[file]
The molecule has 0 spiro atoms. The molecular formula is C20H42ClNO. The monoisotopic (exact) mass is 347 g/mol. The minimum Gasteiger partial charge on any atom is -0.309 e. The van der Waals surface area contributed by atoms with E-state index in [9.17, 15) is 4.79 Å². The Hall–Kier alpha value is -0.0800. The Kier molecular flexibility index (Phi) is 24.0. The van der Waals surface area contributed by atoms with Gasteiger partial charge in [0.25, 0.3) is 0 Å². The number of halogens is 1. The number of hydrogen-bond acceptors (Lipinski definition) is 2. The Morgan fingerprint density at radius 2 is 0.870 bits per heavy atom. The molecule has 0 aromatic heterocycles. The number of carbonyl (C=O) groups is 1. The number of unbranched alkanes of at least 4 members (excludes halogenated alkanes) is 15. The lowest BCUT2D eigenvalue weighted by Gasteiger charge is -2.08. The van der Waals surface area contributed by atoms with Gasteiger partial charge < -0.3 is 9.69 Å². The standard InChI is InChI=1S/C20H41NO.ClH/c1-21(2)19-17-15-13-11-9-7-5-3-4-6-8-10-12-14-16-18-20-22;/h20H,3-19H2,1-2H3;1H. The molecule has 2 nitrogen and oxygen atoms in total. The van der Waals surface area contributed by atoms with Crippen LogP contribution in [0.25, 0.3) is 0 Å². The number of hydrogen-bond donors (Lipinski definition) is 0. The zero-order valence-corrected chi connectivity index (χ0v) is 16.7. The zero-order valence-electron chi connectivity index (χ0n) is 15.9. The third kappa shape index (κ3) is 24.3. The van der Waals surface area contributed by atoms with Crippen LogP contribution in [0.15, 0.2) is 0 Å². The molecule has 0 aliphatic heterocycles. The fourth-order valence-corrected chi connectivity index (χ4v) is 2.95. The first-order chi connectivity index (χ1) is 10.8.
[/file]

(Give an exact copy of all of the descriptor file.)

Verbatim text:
The molecule has 0 spiro atoms. The molecular formula is C20H42ClNO. The monoisotopic (exact) mass is 347 g/mol. The minimum Gasteiger partial charge on any atom is -0.309 e. The van der Waals surface area contributed by atoms with E-state index in [9.17, 15) is 4.79 Å². The Hall–Kier alpha value is -0.0800. The Kier molecular flexibility index (Phi) is 24.0. The van der Waals surface area contributed by atoms with Gasteiger partial charge in [0.25, 0.3) is 0 Å². The number of halogens is 1. The number of hydrogen-bond acceptors (Lipinski definition) is 2. The Morgan fingerprint density at radius 2 is 0.870 bits per heavy atom. The molecule has 0 aromatic heterocycles. The number of carbonyl (C=O) groups is 1. The number of unbranched alkanes of at least 4 members (excludes halogenated alkanes) is 15. The lowest BCUT2D eigenvalue weighted by Gasteiger charge is -2.08. The van der Waals surface area contributed by atoms with Gasteiger partial charge < -0.3 is 9.69 Å². The standard InChI is InChI=1S/C20H41NO.ClH/c1-21(2)19-17-15-13-11-9-7-5-3-4-6-8-10-12-14-16-18-20-22;/h20H,3-19H2,1-2H3;1H. The molecule has 2 nitrogen and oxygen atoms in total. The van der Waals surface area contributed by atoms with Crippen LogP contribution in [0.25, 0.3) is 0 Å². The number of hydrogen-bond donors (Lipinski definition) is 0. The zero-order valence-corrected chi connectivity index (χ0v) is 16.7. The zero-order valence-electron chi connectivity index (χ0n) is 15.9. The third kappa shape index (κ3) is 24.3. The van der Waals surface area contributed by atoms with Crippen LogP contribution in [0.15, 0.2) is 0 Å². The molecule has 0 aliphatic heterocycles. The fourth-order valence-corrected chi connectivity index (χ4v) is 2.95. The first-order chi connectivity index (χ1) is 10.8.